Circle of friends
Christian Heritage students step out of their comfort zones to help others
April 3, 2004
Christian Heritage School student Kerry Timmerman admits he sometimes feels uncomfortable around people with disabilities. The honest middle schooler is hardly alone.
“Sometimes it’s kind of weird,” classmate Bryn Stillwell agreed.
It’s human nature to have feelings of awkwardness or nervousness when interacting with disabled people, according to Michigan State University’s Resource Center for Peoples with Disabilities.
Getting past those feelings and discovering the joy of helping others, regardless of their ages or abilities, is a goal behind a unit taught by Christian Heritage School language arts teacher Sarah Beurskens.
Children, especially teenagers, often are unfairly criticized of being self-centered, Beurskens said. If they are self-centered, it’s often because adults fill the lives of children with sports, school and other activities that often eliminate opportunities for them to connect with people who are different from themselves, Beurskens said.
Beurskens’ “Making a Contribution” unit for her seventh- and eighth-grade students seeks to change that.
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Her 16-student language arts class has spent the past several weeks learning about the elderly and people with developmental disabilities. Students began to apply the lessons learned a couple of weeks ago, when they visited the Doak Walker Care Center to play bingo with senior residents.
Because the children had researched what happens to the body and mind at older ages, they were comfortable around the Doak Walker residents instead of feeling nervous or intimidated around people who may drool or fall asleep regularly.
“When you understand it, you’re not so afraid of it anymore,” Beurskens said.
Last week, the students welcomed a special group of visitors to Christian Heritage School — more than a dozen Horizons Specialized Services clients. Horizons is an agency that assists adults with developmental disabilities including Down’s syndrome, autism, cerebral palsy and Asperger’s syndrome.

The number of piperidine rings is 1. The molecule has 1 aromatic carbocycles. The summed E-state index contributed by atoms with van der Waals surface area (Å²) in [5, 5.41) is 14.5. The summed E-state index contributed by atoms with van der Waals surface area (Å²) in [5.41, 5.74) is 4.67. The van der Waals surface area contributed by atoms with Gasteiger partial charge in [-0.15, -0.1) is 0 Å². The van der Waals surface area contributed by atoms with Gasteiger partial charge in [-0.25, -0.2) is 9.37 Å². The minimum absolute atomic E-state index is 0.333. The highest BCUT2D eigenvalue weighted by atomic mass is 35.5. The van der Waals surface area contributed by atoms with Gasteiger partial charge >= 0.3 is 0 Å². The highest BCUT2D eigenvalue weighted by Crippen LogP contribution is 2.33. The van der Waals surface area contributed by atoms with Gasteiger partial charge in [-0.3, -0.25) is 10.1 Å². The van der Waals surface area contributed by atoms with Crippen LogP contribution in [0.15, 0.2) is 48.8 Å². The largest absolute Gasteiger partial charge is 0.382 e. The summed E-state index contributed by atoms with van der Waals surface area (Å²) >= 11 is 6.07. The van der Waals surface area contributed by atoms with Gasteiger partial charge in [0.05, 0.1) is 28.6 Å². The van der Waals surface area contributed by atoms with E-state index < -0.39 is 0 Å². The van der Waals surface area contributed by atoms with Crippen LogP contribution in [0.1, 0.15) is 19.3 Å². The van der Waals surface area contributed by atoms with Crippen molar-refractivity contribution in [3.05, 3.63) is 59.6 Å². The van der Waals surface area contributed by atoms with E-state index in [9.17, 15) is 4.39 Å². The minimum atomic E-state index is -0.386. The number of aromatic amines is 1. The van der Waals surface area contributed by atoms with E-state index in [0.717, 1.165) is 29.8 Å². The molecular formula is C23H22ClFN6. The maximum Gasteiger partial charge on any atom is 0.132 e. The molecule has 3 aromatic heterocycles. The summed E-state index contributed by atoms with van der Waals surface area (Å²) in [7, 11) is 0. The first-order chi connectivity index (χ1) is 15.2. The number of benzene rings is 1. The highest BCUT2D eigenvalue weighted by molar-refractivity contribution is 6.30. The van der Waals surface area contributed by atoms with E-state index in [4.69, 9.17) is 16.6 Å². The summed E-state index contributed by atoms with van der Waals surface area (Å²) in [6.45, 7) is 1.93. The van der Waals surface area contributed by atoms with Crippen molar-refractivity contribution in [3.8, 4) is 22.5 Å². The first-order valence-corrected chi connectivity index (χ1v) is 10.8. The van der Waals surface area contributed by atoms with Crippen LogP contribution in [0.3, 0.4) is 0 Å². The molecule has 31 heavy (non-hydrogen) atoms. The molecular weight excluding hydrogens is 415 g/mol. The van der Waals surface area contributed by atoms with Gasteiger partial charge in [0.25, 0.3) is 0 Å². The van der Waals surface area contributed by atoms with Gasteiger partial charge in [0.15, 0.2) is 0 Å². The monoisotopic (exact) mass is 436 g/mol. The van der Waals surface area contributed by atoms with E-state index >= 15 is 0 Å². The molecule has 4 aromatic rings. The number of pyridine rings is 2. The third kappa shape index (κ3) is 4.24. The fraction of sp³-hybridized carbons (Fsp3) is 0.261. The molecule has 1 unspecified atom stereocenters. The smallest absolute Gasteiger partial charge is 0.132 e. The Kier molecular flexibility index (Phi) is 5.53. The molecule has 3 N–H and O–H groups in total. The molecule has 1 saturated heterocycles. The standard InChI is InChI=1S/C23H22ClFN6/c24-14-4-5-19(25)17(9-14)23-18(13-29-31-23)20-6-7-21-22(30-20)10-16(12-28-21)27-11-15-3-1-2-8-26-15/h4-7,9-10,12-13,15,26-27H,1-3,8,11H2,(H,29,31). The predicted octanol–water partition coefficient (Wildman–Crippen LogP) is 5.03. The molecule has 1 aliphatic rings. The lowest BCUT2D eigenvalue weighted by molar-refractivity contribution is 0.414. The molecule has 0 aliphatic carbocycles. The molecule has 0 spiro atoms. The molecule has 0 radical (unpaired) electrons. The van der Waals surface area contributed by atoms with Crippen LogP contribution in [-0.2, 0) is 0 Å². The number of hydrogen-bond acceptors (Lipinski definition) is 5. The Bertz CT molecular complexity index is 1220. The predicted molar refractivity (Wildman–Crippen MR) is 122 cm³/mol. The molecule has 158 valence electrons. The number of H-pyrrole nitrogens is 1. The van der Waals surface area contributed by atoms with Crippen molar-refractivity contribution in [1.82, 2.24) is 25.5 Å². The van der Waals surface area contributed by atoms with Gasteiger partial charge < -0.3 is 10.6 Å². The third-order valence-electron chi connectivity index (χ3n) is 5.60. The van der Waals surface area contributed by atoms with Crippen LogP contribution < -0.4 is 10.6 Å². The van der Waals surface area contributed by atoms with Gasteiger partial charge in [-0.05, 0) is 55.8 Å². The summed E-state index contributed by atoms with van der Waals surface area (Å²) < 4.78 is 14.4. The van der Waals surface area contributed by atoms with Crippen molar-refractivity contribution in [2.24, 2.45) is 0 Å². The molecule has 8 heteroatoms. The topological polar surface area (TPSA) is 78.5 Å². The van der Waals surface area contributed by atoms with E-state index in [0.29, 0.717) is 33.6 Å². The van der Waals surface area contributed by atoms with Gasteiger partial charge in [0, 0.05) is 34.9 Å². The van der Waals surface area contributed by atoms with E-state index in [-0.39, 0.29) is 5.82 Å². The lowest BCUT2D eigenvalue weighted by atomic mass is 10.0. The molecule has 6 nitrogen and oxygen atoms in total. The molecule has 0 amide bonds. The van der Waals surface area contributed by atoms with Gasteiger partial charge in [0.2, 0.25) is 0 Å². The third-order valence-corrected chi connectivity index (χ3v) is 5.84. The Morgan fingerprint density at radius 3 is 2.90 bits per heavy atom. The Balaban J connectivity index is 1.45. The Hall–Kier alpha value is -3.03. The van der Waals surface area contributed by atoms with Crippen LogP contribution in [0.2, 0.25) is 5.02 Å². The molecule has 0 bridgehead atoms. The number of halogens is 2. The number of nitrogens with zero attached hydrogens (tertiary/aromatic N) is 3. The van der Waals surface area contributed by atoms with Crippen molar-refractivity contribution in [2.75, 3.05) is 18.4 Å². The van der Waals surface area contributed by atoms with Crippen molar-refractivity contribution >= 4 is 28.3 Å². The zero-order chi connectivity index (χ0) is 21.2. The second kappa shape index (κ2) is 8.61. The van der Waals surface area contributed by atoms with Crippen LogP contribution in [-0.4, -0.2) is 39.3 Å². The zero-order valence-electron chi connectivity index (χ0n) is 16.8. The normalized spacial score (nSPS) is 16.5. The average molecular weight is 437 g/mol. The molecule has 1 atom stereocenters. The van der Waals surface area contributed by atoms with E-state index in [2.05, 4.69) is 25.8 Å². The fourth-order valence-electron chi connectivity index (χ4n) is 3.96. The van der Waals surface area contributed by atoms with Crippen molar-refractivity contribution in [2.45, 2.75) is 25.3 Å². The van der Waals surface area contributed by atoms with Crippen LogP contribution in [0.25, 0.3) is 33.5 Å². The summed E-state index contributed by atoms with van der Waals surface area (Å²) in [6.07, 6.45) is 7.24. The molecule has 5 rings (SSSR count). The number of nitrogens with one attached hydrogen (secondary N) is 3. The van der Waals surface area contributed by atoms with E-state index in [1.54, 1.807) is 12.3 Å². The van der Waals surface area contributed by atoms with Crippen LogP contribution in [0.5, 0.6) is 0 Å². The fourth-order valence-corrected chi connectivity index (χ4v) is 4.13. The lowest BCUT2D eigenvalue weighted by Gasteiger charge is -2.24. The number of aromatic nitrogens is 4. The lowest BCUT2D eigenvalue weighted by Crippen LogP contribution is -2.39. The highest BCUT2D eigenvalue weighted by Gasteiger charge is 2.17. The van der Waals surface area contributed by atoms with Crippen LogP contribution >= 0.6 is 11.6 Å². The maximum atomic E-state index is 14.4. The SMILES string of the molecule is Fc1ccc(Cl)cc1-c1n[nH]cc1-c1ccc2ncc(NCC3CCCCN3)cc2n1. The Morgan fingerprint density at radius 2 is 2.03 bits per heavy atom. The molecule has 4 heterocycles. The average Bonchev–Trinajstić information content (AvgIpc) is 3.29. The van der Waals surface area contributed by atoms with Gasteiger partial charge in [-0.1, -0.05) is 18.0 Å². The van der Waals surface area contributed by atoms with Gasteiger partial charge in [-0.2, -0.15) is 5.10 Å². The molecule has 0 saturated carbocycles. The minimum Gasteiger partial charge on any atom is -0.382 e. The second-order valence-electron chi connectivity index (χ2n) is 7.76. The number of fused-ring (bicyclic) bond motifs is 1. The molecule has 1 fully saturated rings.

Games such as musical chairs and parachute lightened the mood and let the two groups bond. Smiles and laughter quickly became the norm at the one-hour get-together.
Some people may talk differently or look differently, Stillwell said, but in the end, the differences are what you make of them.
“They’re all pretty much the same as us,” she said.
Chrissie Hodges, Horizons’ volunteer coordinator, met with Beurskens’ students several weeks ago to discuss Horizons and possible activities the two groups could do together. That meeting led to Wednesday’s get-together.
“It’s always surprising when you see kids interact with people with disabilities,” Hodges said. Children’s initial reaction usually is that of shyness and trepidation, but both quickly fade as relationships blossom between children and those with cognitive disabilities.
Wednesday’s meeting proved no different.
Student Marci Jones befriended Aleyssa Yeagher, who is a wheelchair-user, and the two held hands throughout a couple of games of musical chairs.
Student Katy Gary spontaneously gave musical chairs’ winner Mark Leftwich a congratulatory hug.
“Come on, do you want to play basketball?” she asked him. “It’ll be fun.”
And it was fun, the guests said.
“We love it right here,” said Wendy Maldanado, referring to the afternoon spent playing with the students.
But they weren’t the only ones having a good time.
“They don’t get the opportunity to do what we do all the time,” Stillwell said. “It makes me feel good to help them and have fun with them and see them smile. And we’re having fun, too.”
The unit, which emphasizes the Christian Principle of Individuality, is showing students they can make a difference, Beurskens said.
“They do have much to give, even if it’s just playing bingo with Doak Walker (Care Center) residents or musical chairs with Horizons (clients),” she said. “It’s just so heartwarming to see that. I’m glad they could be themselves and feel comfortable.”